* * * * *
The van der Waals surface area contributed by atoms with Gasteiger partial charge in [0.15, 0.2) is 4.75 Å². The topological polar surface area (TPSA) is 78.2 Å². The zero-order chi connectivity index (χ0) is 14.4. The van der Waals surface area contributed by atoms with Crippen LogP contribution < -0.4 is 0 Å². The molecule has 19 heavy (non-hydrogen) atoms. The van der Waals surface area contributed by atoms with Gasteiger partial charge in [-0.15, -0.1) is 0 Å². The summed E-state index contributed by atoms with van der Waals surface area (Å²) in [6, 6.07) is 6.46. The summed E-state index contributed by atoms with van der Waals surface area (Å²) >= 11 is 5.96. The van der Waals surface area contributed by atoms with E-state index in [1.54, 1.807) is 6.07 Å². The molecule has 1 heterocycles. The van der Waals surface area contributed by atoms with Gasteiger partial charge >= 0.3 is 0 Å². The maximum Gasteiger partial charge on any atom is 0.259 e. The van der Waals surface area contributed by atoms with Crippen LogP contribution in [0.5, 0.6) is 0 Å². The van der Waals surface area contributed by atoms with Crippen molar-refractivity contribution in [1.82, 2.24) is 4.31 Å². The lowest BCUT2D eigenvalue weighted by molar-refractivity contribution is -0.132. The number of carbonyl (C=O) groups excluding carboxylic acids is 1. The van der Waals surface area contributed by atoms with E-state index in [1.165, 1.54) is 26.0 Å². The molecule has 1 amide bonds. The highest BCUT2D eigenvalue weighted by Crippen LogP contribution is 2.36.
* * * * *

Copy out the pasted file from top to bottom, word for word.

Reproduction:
The van der Waals surface area contributed by atoms with Gasteiger partial charge in [0.15, 0.2) is 4.75 Å². The topological polar surface area (TPSA) is 78.2 Å². The zero-order chi connectivity index (χ0) is 14.4. The van der Waals surface area contributed by atoms with Crippen LogP contribution < -0.4 is 0 Å². The molecule has 19 heavy (non-hydrogen) atoms. The van der Waals surface area contributed by atoms with Gasteiger partial charge in [-0.15, -0.1) is 0 Å². The summed E-state index contributed by atoms with van der Waals surface area (Å²) in [6, 6.07) is 6.46. The summed E-state index contributed by atoms with van der Waals surface area (Å²) >= 11 is 5.96. The van der Waals surface area contributed by atoms with E-state index in [1.54, 1.807) is 6.07 Å². The molecule has 1 heterocycles. The van der Waals surface area contributed by atoms with Gasteiger partial charge >= 0.3 is 0 Å². The maximum Gasteiger partial charge on any atom is 0.259 e. The van der Waals surface area contributed by atoms with Crippen LogP contribution in [0.5, 0.6) is 0 Å². The van der Waals surface area contributed by atoms with Crippen molar-refractivity contribution in [1.82, 2.24) is 4.31 Å². The lowest BCUT2D eigenvalue weighted by molar-refractivity contribution is -0.132. The number of carbonyl (C=O) groups excluding carboxylic acids is 1. The van der Waals surface area contributed by atoms with E-state index in [1.165, 1.54) is 26.0 Å². The molecule has 1 amide bonds. The highest BCUT2D eigenvalue weighted by Crippen LogP contribution is 2.36.